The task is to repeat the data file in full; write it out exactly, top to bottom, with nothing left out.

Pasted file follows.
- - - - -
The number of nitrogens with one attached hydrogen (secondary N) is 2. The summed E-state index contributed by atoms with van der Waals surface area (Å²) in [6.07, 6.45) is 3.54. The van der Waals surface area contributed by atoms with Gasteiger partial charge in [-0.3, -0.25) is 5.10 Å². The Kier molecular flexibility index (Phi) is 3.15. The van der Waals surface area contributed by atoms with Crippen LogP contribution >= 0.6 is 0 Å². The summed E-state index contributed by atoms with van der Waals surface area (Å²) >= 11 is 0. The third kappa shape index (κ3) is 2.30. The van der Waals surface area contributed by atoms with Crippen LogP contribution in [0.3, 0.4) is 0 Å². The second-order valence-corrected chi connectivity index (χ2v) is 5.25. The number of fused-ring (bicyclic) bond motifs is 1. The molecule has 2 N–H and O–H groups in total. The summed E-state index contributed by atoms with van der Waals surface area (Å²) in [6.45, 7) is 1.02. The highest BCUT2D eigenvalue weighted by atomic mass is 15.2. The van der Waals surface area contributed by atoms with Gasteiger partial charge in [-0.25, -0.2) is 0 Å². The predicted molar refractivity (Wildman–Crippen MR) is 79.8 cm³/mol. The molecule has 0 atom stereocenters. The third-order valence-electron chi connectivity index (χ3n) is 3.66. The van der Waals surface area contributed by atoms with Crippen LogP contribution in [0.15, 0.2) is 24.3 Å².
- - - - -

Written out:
The number of nitrogens with one attached hydrogen (secondary N) is 2. The summed E-state index contributed by atoms with van der Waals surface area (Å²) in [6.07, 6.45) is 3.54. The van der Waals surface area contributed by atoms with Gasteiger partial charge in [-0.3, -0.25) is 5.10 Å². The Kier molecular flexibility index (Phi) is 3.15. The van der Waals surface area contributed by atoms with Crippen LogP contribution >= 0.6 is 0 Å². The summed E-state index contributed by atoms with van der Waals surface area (Å²) >= 11 is 0. The third kappa shape index (κ3) is 2.30. The van der Waals surface area contributed by atoms with Crippen LogP contribution in [0.3, 0.4) is 0 Å². The second-order valence-corrected chi connectivity index (χ2v) is 5.25. The number of fused-ring (bicyclic) bond motifs is 1. The molecule has 2 N–H and O–H groups in total. The summed E-state index contributed by atoms with van der Waals surface area (Å²) in [6.45, 7) is 1.02. The highest BCUT2D eigenvalue weighted by atomic mass is 15.2. The van der Waals surface area contributed by atoms with Gasteiger partial charge in [-0.25, -0.2) is 0 Å². The predicted molar refractivity (Wildman–Crippen MR) is 79.8 cm³/mol. The molecule has 0 atom stereocenters. The third-order valence-electron chi connectivity index (χ3n) is 3.66. The van der Waals surface area contributed by atoms with Crippen LogP contribution in [0.15, 0.2) is 24.3 Å².